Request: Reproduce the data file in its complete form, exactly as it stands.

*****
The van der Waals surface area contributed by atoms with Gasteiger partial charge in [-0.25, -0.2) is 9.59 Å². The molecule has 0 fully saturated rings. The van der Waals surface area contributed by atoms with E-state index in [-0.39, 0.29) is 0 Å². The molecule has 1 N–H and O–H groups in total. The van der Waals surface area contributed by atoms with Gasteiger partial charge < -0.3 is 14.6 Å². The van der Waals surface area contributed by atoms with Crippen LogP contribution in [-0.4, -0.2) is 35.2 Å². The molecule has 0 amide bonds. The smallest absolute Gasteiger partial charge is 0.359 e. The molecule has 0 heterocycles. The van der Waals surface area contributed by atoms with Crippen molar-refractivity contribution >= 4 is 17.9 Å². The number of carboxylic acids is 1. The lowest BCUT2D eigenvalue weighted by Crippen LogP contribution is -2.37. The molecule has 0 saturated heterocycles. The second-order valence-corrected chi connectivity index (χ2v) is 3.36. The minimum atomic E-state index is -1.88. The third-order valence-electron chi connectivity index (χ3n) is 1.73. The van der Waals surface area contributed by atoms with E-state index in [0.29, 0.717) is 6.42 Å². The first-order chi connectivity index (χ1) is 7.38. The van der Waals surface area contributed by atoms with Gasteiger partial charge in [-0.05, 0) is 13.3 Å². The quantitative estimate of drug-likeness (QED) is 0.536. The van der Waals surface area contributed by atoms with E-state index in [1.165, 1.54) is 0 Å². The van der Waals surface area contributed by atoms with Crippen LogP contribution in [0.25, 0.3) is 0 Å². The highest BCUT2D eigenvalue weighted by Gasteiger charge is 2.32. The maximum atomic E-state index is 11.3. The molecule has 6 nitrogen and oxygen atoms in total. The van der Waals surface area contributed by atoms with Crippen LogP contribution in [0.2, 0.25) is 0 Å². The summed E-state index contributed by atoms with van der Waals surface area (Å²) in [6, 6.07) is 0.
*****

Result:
The van der Waals surface area contributed by atoms with Gasteiger partial charge in [-0.25, -0.2) is 9.59 Å². The molecule has 0 fully saturated rings. The van der Waals surface area contributed by atoms with E-state index in [-0.39, 0.29) is 0 Å². The molecule has 1 N–H and O–H groups in total. The van der Waals surface area contributed by atoms with Gasteiger partial charge < -0.3 is 14.6 Å². The van der Waals surface area contributed by atoms with Crippen LogP contribution in [-0.4, -0.2) is 35.2 Å². The molecule has 0 amide bonds. The smallest absolute Gasteiger partial charge is 0.359 e. The molecule has 0 heterocycles. The van der Waals surface area contributed by atoms with Crippen molar-refractivity contribution >= 4 is 17.9 Å². The number of carboxylic acids is 1. The lowest BCUT2D eigenvalue weighted by Crippen LogP contribution is -2.37. The molecule has 0 saturated heterocycles. The second-order valence-corrected chi connectivity index (χ2v) is 3.36. The minimum atomic E-state index is -1.88. The third-order valence-electron chi connectivity index (χ3n) is 1.73. The van der Waals surface area contributed by atoms with E-state index in [0.29, 0.717) is 6.42 Å². The first-order chi connectivity index (χ1) is 7.38. The van der Waals surface area contributed by atoms with Gasteiger partial charge in [-0.05, 0) is 13.3 Å². The quantitative estimate of drug-likeness (QED) is 0.536. The van der Waals surface area contributed by atoms with E-state index in [1.165, 1.54) is 0 Å². The van der Waals surface area contributed by atoms with Crippen LogP contribution in [0.25, 0.3) is 0 Å². The highest BCUT2D eigenvalue weighted by Gasteiger charge is 2.32. The maximum atomic E-state index is 11.3. The molecule has 6 nitrogen and oxygen atoms in total. The van der Waals surface area contributed by atoms with Crippen LogP contribution in [0.2, 0.25) is 0 Å². The summed E-state index contributed by atoms with van der Waals surface area (Å²) in [6, 6.07) is 0.